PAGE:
“Be careful!” I squalled.  “I’m too young to die!”  I had thought that I had had enough of this getting old stuff, and any morning I didn’t wake up would be just fine.  But now I know better.  When rocking along the edge of a cliff-side aerie and facing the possibility of immanent extinction, I’m not ready.  There’s too much on my do-list.  A trip to Dale’s mountain hideaway is always good for putting things into perspective.  Breathing salt water with my sainted mother’s ghost will have to wait.  I’ve got a lot more living to do.

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I, Eye, Aye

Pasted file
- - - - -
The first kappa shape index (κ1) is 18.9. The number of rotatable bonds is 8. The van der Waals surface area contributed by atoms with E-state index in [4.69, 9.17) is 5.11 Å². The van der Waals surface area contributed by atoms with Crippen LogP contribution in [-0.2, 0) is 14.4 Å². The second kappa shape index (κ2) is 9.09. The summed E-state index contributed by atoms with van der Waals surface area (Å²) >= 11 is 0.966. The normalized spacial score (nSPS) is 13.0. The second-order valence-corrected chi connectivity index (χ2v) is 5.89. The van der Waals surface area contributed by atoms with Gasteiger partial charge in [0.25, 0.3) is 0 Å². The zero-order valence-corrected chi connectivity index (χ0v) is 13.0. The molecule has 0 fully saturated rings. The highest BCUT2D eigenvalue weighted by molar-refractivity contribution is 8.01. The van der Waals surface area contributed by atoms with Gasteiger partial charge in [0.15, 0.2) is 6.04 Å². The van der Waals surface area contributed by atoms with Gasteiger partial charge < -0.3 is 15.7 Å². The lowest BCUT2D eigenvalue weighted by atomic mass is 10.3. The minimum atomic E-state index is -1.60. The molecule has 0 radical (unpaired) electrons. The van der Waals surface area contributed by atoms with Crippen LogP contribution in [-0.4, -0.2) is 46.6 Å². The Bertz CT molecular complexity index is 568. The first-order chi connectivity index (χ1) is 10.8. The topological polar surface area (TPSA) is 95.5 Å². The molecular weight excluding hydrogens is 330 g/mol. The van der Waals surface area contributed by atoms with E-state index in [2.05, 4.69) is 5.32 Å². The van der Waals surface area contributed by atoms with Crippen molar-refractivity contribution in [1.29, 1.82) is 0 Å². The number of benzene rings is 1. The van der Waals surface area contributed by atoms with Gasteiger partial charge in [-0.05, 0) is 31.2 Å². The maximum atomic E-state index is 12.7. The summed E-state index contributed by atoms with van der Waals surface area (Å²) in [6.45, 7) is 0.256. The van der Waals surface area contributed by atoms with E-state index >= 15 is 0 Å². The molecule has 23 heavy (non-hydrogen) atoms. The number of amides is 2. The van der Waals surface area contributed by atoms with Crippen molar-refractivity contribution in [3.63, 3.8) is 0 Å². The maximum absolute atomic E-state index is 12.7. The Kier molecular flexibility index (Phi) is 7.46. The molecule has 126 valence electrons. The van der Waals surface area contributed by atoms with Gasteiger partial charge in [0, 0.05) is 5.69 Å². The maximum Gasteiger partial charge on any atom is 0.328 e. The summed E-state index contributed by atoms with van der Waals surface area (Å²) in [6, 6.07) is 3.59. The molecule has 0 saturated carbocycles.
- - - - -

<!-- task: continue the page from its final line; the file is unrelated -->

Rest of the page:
The gaze between persons is powerful.  I have watched it work as human persons process the possibilities of relating.  Because my mother taught me well how to read her eyes and face, I am adept at reading others’ faces.  I look at you and see you looking at me.  There is a lock.  I read your feelings, as I feel my feelings, now the products of our interactive gaze.  You read my feelings.  I read you, reading me, reading you, reading me—all the way to infinity.  There is bottomless depth in a gaze, like two mirrors reflecting between each other in endless imaging.  I am changed by what I see in your eyes.  I see that you perceive me to be an interesting, perhaps even capable, person.  I am inspired to become an even more interesting and more capable person.  You read my feelings of happiness and interest and appreciation and decide to like me.  I see that you read me, and I feel even happier.  You see my happiness and I see yours.  We are pregnant with each other’s happiness.  There is mutuality.  That’s how strangers become friends.